Butte to Missoula

She is wearing a gray suit and carries an enormous black purse. Both are beginning to fray around the edges. Her long graying blonde hair flows down over her shoulders.

Over the next 114 miles, I will find out that she has 17 grandchildren and moved to Montana from Washington, D.C., in the 1970s, after her first husband died: "He always wanted to live in Montana, and so I thought I had better move here." Though she is pleasant and cheerful, she has a deep sense of sadness about her.

"I’m Tim," I say, holding out a hand.

"Oh, what a nice name. Timothy. You have your own book in the Bible." She never tells me her name.

Right out of Butte, the bus rolls through a spit of rain. But the squall passes and the driver folds the sun visor down against the late evening sun. It doesn’t come down far enough, so he has old ticket stubs duct-taped along the bottom. Somewhere behind us, a baby cries.

She says she is headed to a wide spot in the road north of Missoula called Ravalli to visit her current husband. She tells me that he lost his job and then got hurt. And then he needed an operation. "Then it all started to affect him in the head. Men’s egos are so tied up in their work," she says wearily. She adds quickly, "Some men, some men. Not all men."

She pauses, and seems to think carefully about what to say next. Then she says flatly, "I left him when I thought he would kill me."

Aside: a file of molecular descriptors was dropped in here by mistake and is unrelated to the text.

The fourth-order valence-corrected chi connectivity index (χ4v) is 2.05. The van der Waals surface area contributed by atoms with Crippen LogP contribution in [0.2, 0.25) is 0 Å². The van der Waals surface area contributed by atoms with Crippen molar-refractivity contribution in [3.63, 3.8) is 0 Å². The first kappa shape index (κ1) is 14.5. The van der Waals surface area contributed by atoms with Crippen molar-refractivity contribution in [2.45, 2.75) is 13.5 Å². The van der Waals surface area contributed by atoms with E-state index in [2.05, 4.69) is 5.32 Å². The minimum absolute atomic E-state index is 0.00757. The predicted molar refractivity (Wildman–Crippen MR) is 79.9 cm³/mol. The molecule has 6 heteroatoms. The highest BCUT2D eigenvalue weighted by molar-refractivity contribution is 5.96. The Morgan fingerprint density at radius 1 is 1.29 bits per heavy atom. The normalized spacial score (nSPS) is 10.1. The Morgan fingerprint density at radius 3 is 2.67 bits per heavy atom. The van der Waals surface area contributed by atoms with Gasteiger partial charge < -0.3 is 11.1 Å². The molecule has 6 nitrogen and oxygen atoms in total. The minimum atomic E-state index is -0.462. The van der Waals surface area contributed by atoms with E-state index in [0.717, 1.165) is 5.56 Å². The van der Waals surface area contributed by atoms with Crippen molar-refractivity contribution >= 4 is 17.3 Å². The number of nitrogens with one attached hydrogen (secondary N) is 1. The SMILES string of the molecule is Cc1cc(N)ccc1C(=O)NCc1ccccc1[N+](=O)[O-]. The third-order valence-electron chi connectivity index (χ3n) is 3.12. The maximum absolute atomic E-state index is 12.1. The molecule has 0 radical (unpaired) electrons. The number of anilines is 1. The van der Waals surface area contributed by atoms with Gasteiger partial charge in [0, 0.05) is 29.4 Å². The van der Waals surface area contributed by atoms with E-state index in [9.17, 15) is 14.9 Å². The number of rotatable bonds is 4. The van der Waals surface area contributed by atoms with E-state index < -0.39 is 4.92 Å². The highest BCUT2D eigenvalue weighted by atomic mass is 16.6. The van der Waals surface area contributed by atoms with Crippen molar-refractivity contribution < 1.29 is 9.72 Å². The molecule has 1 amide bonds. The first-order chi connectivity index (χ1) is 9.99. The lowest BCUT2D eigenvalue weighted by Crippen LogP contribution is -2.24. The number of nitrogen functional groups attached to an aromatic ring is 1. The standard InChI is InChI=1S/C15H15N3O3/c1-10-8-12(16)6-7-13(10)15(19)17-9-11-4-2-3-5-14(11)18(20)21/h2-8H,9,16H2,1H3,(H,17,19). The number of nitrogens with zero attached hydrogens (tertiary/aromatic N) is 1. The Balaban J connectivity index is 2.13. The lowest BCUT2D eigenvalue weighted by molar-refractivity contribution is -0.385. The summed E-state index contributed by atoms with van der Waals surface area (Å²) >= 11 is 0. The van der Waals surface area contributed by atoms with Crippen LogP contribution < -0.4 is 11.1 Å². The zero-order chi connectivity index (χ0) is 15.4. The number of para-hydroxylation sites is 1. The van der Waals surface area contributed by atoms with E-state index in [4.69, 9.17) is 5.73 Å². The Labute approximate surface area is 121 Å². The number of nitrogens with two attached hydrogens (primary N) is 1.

The bus pulls up to a convenience store and the driver honks two quick blasts. The store — like the town — seems deserted. After a moment, the driver steps on the accelerator and the bus lumbers up to speed. "But we’re getting along better now," the woman adds.

Back on I-90, she looks out the window and nods at the angular hillsides passing by and the trees casting long, sharp shadows against the deep green grass. "That’s why I believe in God," she says. "Something that beautiful can’t be random."

I try to divert the conversation by asking about her children. Instead, I hit more sadness. "I have seven children," she says heavily. "But only six are on this earth. I have one beautiful daughter who is with God." She closes her eyes tightly.

"I’m sorry," I say sincerely and awkwardly. I want to tell her, but don’t, that the first time I held my son I understood that, from that moment on, the single worst thing that could happen to me would be to outlive him.

St. Regis

An African-American man sits on a wooden sidewalk that is supposed to look like something out of the Old West, in front of the kind of convenience store/truck stop/café/casino so prevalent in Montana. He relaxes against a post. It is a spectacularly beautiful morning.

He is dressed all in black except for white socks. He is lean with a shaved head; speckles of white dot his mustache. He looks out over the empty parking lot at the almost rain-forest-lush mountains off to the northwest.

A red Dodge diesel pickup, carrying two men and clattering like a tractor, pulls into the parking lot. Although the lot is nearly empty, they decide to park in the space directly in front of the man. The driver steers slowly into the parking space. Both men are smiling. The black man pays no attention. The truck stops just a few feet from him. Before shutting off the engine, the driver taps the accelerator and the engine revs.

Walla Walla to Boise

After a 10-hour break, I board the bus in Walla Walla, Wash., at 1:20 a.m. for the final 17 hours back to Salt Lake City. I’m the only one who gets on in Walla Walla, and the bus is barely a third full. Everyone is asleep, or trying to be. I lie down as best I can across two seats, but sleep never comes. I watch daylight bleed into the night sky as we approach Idaho.